In general, resolutions up to 720p are supported. 1080p is not supported.
The other thing that doesnt work out of the box is TV-out. Considering that many smartphones are offering TV-out via the 3.5mm headphone jack, it seems a little unnecessary and even awkward to have to buy a $30 clip-on docking station just to enable this feature.
See below for TV and screen output via a docking station.
Archos have thought about online video and provide support for the direct playback of YouTube (Vimeo and other sites are also supported) videos even though the browser doesn’t support flash. When YouTube videos are detected and selected, the device starts streaming the HD version of the video. Unfortunately the feature is slightly flawed at the moment as it can’t play the 1080p videos that are stating to appear as HD versions. There are bugs, sync and other issues too. [Example, in a test I’ve done as i write this, two videos failed to play, one played with huge video errors and the 4th attempt played OK but has caused a system hang at the end. I need to do a full 10-second power-button reboot to recover.] When it works, it’s an amazing way to browse through YouTube in high quality, when it doesnt work, it’s annoying and time-wasting. Web-based video links, if supported, are downloaded or streamed to the device. Again, a good feature.
There are other ways to view online videos. The first is via the Dailymotion application, it’s also possible to get hold of the Android YouTube application and install that but there’s also an Archos streaming TV and Audio application (WebTV, WebRadio) that uses Vtuner. It’s basically a huge directory of online radio, podcasts and TV and is enjoyable to play with. Quality varies from poor to amazing and depends on the provider and locality. A stream from one of the local TV stations wasn’t working well despite the low, 300kbps bitrate. A 600kbps stream from Deluxe Music, however, was working well. NRJDance, a 700kbps stream out of France kept us distracted for way too long! Finally you have the Archos Video and Music sections of their media club. It’s nothing more than a few web-based gateways. One of them is the Archos film center where you can download pay films. There’s not much to choose from (in Germany) but it’s worth keeping an eye on. Euronews and DWTV (German news service) is available. You’re going to get different offerings here based on where you are in the world.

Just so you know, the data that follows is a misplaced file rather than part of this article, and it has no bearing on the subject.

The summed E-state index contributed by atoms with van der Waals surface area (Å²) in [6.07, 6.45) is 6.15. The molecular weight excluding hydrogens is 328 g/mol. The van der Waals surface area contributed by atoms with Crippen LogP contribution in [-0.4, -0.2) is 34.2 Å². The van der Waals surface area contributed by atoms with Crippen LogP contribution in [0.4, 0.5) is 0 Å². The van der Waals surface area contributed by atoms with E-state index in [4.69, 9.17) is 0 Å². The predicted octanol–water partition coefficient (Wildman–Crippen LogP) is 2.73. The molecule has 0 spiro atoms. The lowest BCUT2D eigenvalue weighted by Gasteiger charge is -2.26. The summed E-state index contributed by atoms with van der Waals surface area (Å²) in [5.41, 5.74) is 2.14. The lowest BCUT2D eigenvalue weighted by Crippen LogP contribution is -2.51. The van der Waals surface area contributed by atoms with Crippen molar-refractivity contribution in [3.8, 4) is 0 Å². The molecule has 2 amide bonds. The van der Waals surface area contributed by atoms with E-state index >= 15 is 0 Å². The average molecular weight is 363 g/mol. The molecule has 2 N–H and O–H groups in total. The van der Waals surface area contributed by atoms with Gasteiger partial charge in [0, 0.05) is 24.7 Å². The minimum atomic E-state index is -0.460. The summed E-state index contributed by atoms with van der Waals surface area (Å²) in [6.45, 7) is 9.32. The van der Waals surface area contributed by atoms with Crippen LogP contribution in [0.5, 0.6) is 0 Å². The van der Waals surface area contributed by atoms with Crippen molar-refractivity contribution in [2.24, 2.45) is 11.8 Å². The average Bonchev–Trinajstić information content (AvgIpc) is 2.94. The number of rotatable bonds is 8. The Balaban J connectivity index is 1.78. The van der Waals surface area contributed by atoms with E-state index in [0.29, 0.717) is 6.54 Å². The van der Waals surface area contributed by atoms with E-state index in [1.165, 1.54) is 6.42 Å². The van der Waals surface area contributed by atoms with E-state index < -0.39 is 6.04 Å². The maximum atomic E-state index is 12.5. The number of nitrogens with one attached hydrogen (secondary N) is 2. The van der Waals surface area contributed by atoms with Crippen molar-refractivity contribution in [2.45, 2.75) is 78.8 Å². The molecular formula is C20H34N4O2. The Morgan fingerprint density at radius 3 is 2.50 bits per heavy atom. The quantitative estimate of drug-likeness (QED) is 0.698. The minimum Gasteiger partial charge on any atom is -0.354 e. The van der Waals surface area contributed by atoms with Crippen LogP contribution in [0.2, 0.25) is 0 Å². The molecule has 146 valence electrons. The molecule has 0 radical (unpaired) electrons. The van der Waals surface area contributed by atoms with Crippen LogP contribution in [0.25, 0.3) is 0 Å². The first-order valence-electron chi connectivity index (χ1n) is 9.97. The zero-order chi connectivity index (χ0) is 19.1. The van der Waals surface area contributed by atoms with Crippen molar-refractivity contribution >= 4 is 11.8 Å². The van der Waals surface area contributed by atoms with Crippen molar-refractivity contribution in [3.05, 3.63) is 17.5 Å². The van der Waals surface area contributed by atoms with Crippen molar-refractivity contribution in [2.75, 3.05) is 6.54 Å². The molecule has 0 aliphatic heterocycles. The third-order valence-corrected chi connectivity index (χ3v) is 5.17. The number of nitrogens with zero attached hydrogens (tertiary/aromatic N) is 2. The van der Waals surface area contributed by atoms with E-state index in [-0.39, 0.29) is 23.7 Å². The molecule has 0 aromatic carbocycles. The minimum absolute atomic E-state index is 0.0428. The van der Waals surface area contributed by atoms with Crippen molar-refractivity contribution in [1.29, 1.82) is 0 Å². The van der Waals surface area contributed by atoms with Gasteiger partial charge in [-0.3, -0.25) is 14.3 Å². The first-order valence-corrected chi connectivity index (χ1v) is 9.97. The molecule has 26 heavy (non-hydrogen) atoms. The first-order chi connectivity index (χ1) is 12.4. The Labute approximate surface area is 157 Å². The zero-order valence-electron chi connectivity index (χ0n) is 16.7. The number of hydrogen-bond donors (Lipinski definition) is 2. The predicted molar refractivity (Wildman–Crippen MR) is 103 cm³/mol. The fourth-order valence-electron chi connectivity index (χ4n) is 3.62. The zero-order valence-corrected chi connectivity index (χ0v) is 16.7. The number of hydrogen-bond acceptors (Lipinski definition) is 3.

The mono speaker is good quality and loud enough to use the device as a stand-alone radio/podcast/audio/video playback device without headphones. The mic is also surprisingly good. The included sound recorder application returned good results although don’t expect this to replace a pro, handheld sound recorder.
Audio support is, like the video support, extensive. Here’s a list of supported formats from the Archos website.
â€¢ Stereo MP3 decoding @ 30-320 Kbits/s CBR & VBR,
â€¢ WMA, Protected WMA, WAV (PCM/ADPCM), AAC(except protected content),
â€¢ AAC+ stereo audio files
â€¢ Ogg Vorbis up to 320kbs @44hz
â€¢ Flac up to 1000kbs @44hz.
With optional software plug-ins (downloadable from your tablet or on www.archos.com):
â€¢ AC3 stereo audio and 5.1 sound files (via SPDIF output of DVR Station )
Flac support gives you the ability to use a loss-less codec but I’m sure that most people are going to be happy with MP3, WMA and AAC+ support.
Audio output was tested on a reasonable quality 125W, 4-speaker HiFi system and the results over the analogue stereo cable were clean and high quality. The SPDIF output from the TV docking station has not been tested but with Flac support, this seems like a nice way to feed pure digital content into a digital amplifier.